Jeremy Corbyn is set to miss a national ceremony marking the 100th anniversary of a key First World War battle, HuffPost UK understands.
The Labour leader has declined an invitation to attend the Battle of Jutland commemoration, which takes place next Tuesday.
David Cameron will represent the Government at the event, as will members of the Royal Family, and descendants of those killed.
Corbyn, who is expected to be on a short domestic holiday, is set to be replaced by Shadow Defence Secretary Emily Thornberry and possibly deputy leader Tom Watson.
More than 6,000 British sailors and 2,500 Germans lost their lives in the Battle of Jutland, which was fought between 250 ships between May 31 and June 1 in 1916.
The centenary of the battle has been long planned by the Department of Culture, Media and Sport, with a special memorial service held in Britain's most northerly cathedral on the Orkney Islands.
As well as the service in St Magnus catherdral in Kirkwall, an act of remembrance will be conducted at the Royal Naval Cemetery in Lyness, on Hoy.
Cared for by the Commonwealth War Graves Commission (CWGC), the cemetery is the final resting place for some 450 service personnel who died during WWI, including sailors lost at Jutland.
In line with their usual practice, Corbyn's office refuse to comment on his holiday plans, although his friends say he has subjected himself to an exhausting schedule of events, rallies and speeches ever since he became leader.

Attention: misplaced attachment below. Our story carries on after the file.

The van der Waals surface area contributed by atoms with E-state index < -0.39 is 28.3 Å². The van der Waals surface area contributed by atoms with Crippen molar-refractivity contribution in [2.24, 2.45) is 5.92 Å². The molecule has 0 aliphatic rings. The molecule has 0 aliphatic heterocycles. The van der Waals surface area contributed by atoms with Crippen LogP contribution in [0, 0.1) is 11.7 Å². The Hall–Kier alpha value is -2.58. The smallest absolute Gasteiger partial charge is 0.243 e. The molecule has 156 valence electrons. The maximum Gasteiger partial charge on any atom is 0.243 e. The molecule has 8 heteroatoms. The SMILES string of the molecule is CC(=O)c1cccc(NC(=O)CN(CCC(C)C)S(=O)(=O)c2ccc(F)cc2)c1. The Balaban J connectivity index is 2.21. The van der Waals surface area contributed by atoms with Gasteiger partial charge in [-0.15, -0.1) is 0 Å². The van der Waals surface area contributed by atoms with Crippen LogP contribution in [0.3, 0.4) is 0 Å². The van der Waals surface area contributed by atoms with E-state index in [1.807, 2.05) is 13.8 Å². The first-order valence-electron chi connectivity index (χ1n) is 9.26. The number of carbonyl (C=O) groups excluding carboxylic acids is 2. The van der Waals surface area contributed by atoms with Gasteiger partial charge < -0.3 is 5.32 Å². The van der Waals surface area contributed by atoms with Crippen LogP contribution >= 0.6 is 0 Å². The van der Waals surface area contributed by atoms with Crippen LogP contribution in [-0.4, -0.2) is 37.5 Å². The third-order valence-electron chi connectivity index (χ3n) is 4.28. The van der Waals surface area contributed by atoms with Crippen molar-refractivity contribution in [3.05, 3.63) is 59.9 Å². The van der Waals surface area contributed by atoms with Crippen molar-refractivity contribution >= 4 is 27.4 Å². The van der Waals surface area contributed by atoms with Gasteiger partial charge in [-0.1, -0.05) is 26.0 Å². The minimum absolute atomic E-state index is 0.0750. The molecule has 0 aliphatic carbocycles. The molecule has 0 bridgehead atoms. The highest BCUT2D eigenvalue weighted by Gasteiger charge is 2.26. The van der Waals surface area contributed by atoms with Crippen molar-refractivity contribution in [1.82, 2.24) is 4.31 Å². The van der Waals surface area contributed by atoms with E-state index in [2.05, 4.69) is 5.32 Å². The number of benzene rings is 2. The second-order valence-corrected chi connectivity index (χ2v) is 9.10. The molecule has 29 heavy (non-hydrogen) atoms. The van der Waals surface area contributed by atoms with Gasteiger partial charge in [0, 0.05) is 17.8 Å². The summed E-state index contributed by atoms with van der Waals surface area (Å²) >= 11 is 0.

But Labour MPs have already warned him against taking a break in the run up to the EU referendum next month.
Corbyn will be attending another key WW1 anniversary event in July to mark the centenary of the Battle of the Somme, alongside the Queen, Barack Obama and David Cameron and other world leaders.
The Labour leader cited the Somme in his opening response to the Queen's Speech this month, referring to the 'needless carnage and horror' of the conflict.
But for many in the Royal Navy, the Battle of Jutland event is just as important as it is often the 'forgotten' battle of the war.
The ceremony will hear the premier of a new piece of music by the late composer Sir Peter Maxwell Davies to mark the event.
The Golden Solstice, completed by the composer just before his death in March, will be performed by the choir and organist of St Magnus Cathedral, at a special service attended by Jutland descendants.
Corbyn was criticised after he failed to sing the National Anthem at a Battle of Britain commemoration last year and some Labour MPs believe that he fails to recognise he now has a duty to represent the whole country at all military commemorations.
His allies stressed that during the annual Cenotaph ceremony last November he was well received by veterans, many of them Labour voters.